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Anterior repair
An anterior repair also known as an anterior colporrhaphy is a surgical procedure to repair or reinforce the fascial support layer between the bladder and the vagina. More Information
Association of Coloproctology of Great Britain and Ireland


Percutaneous Tibial Nerve Stimulation (PTNS)
PTNS involves sending a small electric signal to the nerves controlling the bowel and the muscles of the back passage. It is achieved by using a small needle (very much like an acupuncture needle) and inserting it behind the ankle where the tibial nerve runs. This nerve shares some of the nerve roots that supply your back passage. The needle is connected to an electric stimulator and it will send signals back up the nerve to help regulate your symptoms. More Information


In women, a rectocoele is a bulge in the front wall of the rectum that pushes into the back wall of the vagina. The rectum and vagina are normally separated by a strong sheet of fibrous tissue known as the “rectovaginal septum”. This sheet of tissue can become thin and weak over time, resulting in a rectocoele. A rectocoele may occur by itself or be part of a general weakening of the pelvic floor muscles. Other pelvic organs, including the bladder (cystocoele) and small intestine (enterocoele), may also bulge into the vagina, causing similar symptoms. More Information
Rectal Prolapse
The colon and rectum refers to the large intestine or bowel, which forms the lowest part of the digestive system, and which ends at the anus (opening through which solid food waste or stool leaves the body).
A rectal prolapse occurs when the normal supports of the rectum (the lower end of the colon just above the anus) become weakened and the rectum drops down outside the anus. This often happens because the anal sphincter muscle (the muscle of the anus) has become weak and there is difficulty in controlling the bowels with leakage of stool or jelly like material called mucus. While this condition occurs in both sexes, it is much more common in women than men. More Information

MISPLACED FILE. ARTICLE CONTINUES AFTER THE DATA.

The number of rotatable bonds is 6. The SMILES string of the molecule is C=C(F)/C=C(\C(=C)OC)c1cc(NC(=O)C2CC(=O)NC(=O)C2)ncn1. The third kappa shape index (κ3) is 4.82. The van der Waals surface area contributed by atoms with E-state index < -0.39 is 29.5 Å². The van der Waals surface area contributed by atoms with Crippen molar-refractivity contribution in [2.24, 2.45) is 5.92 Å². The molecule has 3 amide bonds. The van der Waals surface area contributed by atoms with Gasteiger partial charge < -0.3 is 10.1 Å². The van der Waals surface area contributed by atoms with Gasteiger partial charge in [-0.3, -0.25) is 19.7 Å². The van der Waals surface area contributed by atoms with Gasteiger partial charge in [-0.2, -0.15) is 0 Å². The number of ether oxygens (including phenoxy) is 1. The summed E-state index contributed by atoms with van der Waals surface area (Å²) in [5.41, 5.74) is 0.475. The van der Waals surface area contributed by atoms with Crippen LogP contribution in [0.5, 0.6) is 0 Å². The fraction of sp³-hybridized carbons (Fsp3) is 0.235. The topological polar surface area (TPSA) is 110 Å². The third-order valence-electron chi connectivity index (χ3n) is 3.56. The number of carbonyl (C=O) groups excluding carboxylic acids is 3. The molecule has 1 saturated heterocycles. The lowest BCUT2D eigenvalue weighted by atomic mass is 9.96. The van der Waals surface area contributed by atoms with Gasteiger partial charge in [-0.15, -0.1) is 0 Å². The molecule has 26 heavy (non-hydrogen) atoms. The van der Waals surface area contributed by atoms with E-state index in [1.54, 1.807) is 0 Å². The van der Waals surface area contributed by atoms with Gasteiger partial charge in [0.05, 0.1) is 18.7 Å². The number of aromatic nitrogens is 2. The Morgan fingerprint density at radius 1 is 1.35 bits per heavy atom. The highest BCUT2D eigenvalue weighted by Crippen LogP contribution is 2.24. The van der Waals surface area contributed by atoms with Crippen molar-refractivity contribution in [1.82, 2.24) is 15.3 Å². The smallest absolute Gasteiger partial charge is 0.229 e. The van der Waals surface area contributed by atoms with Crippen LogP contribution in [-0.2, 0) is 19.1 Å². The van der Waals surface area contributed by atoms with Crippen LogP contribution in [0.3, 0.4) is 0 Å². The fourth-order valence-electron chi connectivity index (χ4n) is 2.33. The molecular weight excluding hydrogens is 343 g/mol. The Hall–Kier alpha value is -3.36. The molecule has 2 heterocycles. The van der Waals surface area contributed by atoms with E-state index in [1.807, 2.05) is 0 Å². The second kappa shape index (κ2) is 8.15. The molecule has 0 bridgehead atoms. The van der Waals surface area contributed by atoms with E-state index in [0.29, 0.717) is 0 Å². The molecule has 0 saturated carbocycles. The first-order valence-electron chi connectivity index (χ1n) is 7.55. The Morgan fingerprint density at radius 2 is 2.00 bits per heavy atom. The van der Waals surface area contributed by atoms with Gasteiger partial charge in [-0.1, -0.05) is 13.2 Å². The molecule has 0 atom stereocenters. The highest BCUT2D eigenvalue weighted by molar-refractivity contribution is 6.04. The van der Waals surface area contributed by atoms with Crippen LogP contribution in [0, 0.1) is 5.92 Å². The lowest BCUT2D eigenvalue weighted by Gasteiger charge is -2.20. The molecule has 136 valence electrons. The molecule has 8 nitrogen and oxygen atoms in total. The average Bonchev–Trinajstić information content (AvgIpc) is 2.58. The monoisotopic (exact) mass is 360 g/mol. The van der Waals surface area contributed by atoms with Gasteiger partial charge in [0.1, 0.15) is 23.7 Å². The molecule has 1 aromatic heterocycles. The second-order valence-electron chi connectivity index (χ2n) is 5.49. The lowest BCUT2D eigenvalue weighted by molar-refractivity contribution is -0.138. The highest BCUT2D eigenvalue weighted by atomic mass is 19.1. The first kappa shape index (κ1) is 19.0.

STARR procedure
S.T.A.R.R. is an operation performed under a general or spinal anaesthetic that usually requires an overnight stay in hospital, but can be safely done as a day case.. The procedure involves removing, through your anus, the section of your rectum that contains the prolapse or the intussusception. The two remaining ends are then reconnected using special permanent medical staples made of titanium, which don’t set off airport scanners. The procedure can be very painful in the immediate postoperative period such that powerful painkillers will be prescribed. More Information
Sacral nerve stimulation
Sacral nerve stimulation (“SNS” for short) is used to treat several types of bladder problems and severe bowel incontinence. It is also occasionally offered for constipation and pelvic pain. Your specialist will discuss its use with you, along with other options. More Information